Drum Loops Fail The Turing Test
Those lucky enough to know me are well aware of my disdain for drum loops. Give me a live drummer*. In the absence of live drums, I've amassed a collection of drum recordings that I've REX-ified to allow me to use them at different tempi. Before REX I used MIDI performances of real drummers, and I can program a mean SR16 drum machine in a pinch. Audio loops are so 1990's.
So Mister Music Man, explain this (links to external music track completed with the use of drum loops). In my defense, I was a mad tracker in the late 80's early 90's, so in a way, all of that stuff was loop-based. Plus the SEQ-SONG structure of the Ensoniq ESQ-1 sequencer was classically loop-based. But the frustration of working with MOD loops on a tracker was enough to prove to me the limitations of audio loops.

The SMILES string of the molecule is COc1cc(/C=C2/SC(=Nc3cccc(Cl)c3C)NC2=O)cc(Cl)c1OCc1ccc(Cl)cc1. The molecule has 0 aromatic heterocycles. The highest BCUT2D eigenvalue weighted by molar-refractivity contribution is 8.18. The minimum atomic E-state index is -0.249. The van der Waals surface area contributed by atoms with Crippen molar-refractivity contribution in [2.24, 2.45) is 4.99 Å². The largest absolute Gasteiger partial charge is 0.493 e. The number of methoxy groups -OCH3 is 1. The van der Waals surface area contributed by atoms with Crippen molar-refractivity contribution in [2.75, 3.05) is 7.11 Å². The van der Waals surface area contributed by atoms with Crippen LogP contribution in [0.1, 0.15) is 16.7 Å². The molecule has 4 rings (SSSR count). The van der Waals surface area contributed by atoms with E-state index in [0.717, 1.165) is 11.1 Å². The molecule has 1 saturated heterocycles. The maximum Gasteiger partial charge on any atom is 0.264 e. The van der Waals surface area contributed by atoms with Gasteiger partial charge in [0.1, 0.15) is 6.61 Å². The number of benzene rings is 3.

I bought the first version of ACID and used it for remixing, but I would often fly in the main drum track much later. By the time ACID added decent midi support, we already had SONAR, and SONAR has supported REX for a couple years already, so why use loops?
Two reasons, in this case. Reason 1: The loop the song is constructed around is interesting, but it is impossible to extract the drums/rhythm part from the harmonic content. Reason 2: I am lazy.
See, I've always complained that loop-based musicians were lazy paint-by-the-numbers remixers, and not real musicians.
And now I have joined them.
*As long as I don't have to mic the drums--placing mics for drum kits is a science that can't be learned in one lifetime.
Enjoy some loop-free band names. Now that I think about it, loops *are* implicit in some of them.
- Turing Tar Pit
- Greenspun's Tenth